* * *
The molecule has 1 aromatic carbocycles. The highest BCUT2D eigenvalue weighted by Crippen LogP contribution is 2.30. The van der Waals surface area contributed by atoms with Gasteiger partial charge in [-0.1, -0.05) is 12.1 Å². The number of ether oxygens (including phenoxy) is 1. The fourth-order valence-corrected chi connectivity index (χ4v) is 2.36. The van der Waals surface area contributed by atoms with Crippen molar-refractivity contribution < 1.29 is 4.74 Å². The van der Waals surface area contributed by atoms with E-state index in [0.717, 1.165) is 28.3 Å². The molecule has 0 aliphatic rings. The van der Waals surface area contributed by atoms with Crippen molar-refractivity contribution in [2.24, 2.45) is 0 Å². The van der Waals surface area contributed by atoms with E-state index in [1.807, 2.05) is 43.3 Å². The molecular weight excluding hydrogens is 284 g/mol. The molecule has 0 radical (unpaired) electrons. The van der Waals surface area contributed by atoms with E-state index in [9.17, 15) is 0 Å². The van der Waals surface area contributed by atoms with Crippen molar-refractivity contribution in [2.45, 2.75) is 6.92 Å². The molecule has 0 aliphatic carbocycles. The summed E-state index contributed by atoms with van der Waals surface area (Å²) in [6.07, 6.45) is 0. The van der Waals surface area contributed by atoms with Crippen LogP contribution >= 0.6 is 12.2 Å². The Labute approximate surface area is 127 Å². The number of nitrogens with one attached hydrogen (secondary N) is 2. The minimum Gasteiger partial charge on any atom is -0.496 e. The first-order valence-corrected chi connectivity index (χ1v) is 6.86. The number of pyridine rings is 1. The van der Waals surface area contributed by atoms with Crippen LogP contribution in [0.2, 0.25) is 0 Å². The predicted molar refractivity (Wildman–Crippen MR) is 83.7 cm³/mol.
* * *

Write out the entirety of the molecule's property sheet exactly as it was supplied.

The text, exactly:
The molecule has 1 aromatic carbocycles. The highest BCUT2D eigenvalue weighted by Crippen LogP contribution is 2.30. The van der Waals surface area contributed by atoms with Gasteiger partial charge in [-0.1, -0.05) is 12.1 Å². The number of ether oxygens (including phenoxy) is 1. The fourth-order valence-corrected chi connectivity index (χ4v) is 2.36. The van der Waals surface area contributed by atoms with Crippen molar-refractivity contribution < 1.29 is 4.74 Å². The van der Waals surface area contributed by atoms with E-state index in [0.717, 1.165) is 28.3 Å². The molecule has 0 aliphatic rings. The van der Waals surface area contributed by atoms with Crippen molar-refractivity contribution in [2.24, 2.45) is 0 Å². The van der Waals surface area contributed by atoms with E-state index in [1.807, 2.05) is 43.3 Å². The molecular weight excluding hydrogens is 284 g/mol. The molecule has 0 radical (unpaired) electrons. The van der Waals surface area contributed by atoms with E-state index in [9.17, 15) is 0 Å². The van der Waals surface area contributed by atoms with Crippen molar-refractivity contribution in [2.45, 2.75) is 6.92 Å². The molecule has 0 aliphatic carbocycles. The summed E-state index contributed by atoms with van der Waals surface area (Å²) in [6.07, 6.45) is 0. The van der Waals surface area contributed by atoms with Crippen LogP contribution >= 0.6 is 12.2 Å². The Labute approximate surface area is 127 Å². The number of nitrogens with one attached hydrogen (secondary N) is 2. The minimum Gasteiger partial charge on any atom is -0.496 e. The first-order valence-corrected chi connectivity index (χ1v) is 6.86. The number of pyridine rings is 1. The van der Waals surface area contributed by atoms with Crippen LogP contribution in [0.2, 0.25) is 0 Å². The predicted molar refractivity (Wildman–Crippen MR) is 83.7 cm³/mol.